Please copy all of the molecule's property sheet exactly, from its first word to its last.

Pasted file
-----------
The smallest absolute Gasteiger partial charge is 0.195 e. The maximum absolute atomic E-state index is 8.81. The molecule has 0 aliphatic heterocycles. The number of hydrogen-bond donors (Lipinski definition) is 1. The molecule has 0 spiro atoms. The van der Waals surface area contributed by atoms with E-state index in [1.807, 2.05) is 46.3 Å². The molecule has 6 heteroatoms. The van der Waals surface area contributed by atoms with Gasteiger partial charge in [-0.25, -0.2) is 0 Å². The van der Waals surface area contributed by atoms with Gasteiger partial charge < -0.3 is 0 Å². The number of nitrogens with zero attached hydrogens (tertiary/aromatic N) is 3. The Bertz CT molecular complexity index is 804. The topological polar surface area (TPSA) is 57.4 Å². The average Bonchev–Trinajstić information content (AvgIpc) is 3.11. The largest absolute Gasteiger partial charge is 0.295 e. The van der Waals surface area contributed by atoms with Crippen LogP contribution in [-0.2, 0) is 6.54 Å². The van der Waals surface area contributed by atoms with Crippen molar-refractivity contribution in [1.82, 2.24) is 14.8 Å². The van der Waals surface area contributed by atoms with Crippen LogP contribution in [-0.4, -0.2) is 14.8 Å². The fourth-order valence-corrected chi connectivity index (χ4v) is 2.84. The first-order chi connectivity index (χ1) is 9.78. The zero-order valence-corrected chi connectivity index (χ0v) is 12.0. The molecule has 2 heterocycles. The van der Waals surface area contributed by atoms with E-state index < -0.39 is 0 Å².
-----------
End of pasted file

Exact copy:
The smallest absolute Gasteiger partial charge is 0.195 e. The maximum absolute atomic E-state index is 8.81. The molecule has 0 aliphatic heterocycles. The number of hydrogen-bond donors (Lipinski definition) is 1. The molecule has 0 spiro atoms. The van der Waals surface area contributed by atoms with E-state index in [1.807, 2.05) is 46.3 Å². The molecule has 6 heteroatoms. The van der Waals surface area contributed by atoms with Gasteiger partial charge in [-0.25, -0.2) is 0 Å². The van der Waals surface area contributed by atoms with Gasteiger partial charge < -0.3 is 0 Å². The number of nitrogens with zero attached hydrogens (tertiary/aromatic N) is 3. The Bertz CT molecular complexity index is 804. The topological polar surface area (TPSA) is 57.4 Å². The average Bonchev–Trinajstić information content (AvgIpc) is 3.11. The largest absolute Gasteiger partial charge is 0.295 e. The van der Waals surface area contributed by atoms with Crippen LogP contribution in [-0.2, 0) is 6.54 Å². The van der Waals surface area contributed by atoms with Crippen molar-refractivity contribution in [1.82, 2.24) is 14.8 Å². The van der Waals surface area contributed by atoms with Crippen LogP contribution in [-0.4, -0.2) is 14.8 Å². The fourth-order valence-corrected chi connectivity index (χ4v) is 2.84. The first-order chi connectivity index (χ1) is 9.78. The zero-order valence-corrected chi connectivity index (χ0v) is 12.0. The molecule has 2 heterocycles. The van der Waals surface area contributed by atoms with E-state index < -0.39 is 0 Å².